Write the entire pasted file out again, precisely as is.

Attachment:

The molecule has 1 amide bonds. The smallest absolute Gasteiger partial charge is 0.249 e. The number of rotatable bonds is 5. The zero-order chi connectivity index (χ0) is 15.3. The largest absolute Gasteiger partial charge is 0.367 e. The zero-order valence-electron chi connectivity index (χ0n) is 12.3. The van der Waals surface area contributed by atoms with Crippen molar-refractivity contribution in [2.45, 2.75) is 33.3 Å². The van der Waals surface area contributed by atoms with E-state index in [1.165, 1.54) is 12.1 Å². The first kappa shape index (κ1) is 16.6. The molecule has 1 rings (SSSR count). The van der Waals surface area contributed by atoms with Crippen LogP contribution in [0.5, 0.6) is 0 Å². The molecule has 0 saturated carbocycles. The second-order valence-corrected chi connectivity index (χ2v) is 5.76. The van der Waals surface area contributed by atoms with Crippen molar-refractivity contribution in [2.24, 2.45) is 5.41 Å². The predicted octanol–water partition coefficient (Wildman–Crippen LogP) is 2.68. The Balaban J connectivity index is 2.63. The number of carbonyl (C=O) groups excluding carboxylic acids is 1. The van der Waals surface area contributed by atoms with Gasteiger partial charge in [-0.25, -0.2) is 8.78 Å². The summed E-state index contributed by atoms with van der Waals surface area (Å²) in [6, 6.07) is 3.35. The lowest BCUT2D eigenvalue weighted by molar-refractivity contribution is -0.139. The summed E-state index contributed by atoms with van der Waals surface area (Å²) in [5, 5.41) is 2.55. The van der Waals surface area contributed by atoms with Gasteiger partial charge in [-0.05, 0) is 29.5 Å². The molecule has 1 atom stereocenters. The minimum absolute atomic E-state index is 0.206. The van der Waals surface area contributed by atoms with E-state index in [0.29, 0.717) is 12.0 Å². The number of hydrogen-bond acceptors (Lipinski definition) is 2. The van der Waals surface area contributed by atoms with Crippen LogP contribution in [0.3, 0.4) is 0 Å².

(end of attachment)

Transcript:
The molecule has 1 amide bonds. The smallest absolute Gasteiger partial charge is 0.249 e. The number of rotatable bonds is 5. The zero-order chi connectivity index (χ0) is 15.3. The largest absolute Gasteiger partial charge is 0.367 e. The zero-order valence-electron chi connectivity index (χ0n) is 12.3. The van der Waals surface area contributed by atoms with Crippen molar-refractivity contribution in [2.45, 2.75) is 33.3 Å². The van der Waals surface area contributed by atoms with E-state index in [1.165, 1.54) is 12.1 Å². The first kappa shape index (κ1) is 16.6. The molecule has 1 rings (SSSR count). The van der Waals surface area contributed by atoms with Crippen LogP contribution in [0.5, 0.6) is 0 Å². The molecule has 0 saturated carbocycles. The second-order valence-corrected chi connectivity index (χ2v) is 5.76. The van der Waals surface area contributed by atoms with Crippen molar-refractivity contribution in [2.24, 2.45) is 5.41 Å². The predicted octanol–water partition coefficient (Wildman–Crippen LogP) is 2.68. The Balaban J connectivity index is 2.63. The number of carbonyl (C=O) groups excluding carboxylic acids is 1. The van der Waals surface area contributed by atoms with Gasteiger partial charge in [-0.25, -0.2) is 8.78 Å². The summed E-state index contributed by atoms with van der Waals surface area (Å²) in [6, 6.07) is 3.35. The lowest BCUT2D eigenvalue weighted by molar-refractivity contribution is -0.139. The summed E-state index contributed by atoms with van der Waals surface area (Å²) in [5, 5.41) is 2.55. The van der Waals surface area contributed by atoms with Gasteiger partial charge in [-0.05, 0) is 29.5 Å². The molecule has 1 atom stereocenters. The minimum absolute atomic E-state index is 0.206. The van der Waals surface area contributed by atoms with E-state index in [0.29, 0.717) is 12.0 Å². The number of hydrogen-bond acceptors (Lipinski definition) is 2. The van der Waals surface area contributed by atoms with Crippen LogP contribution in [0.3, 0.4) is 0 Å².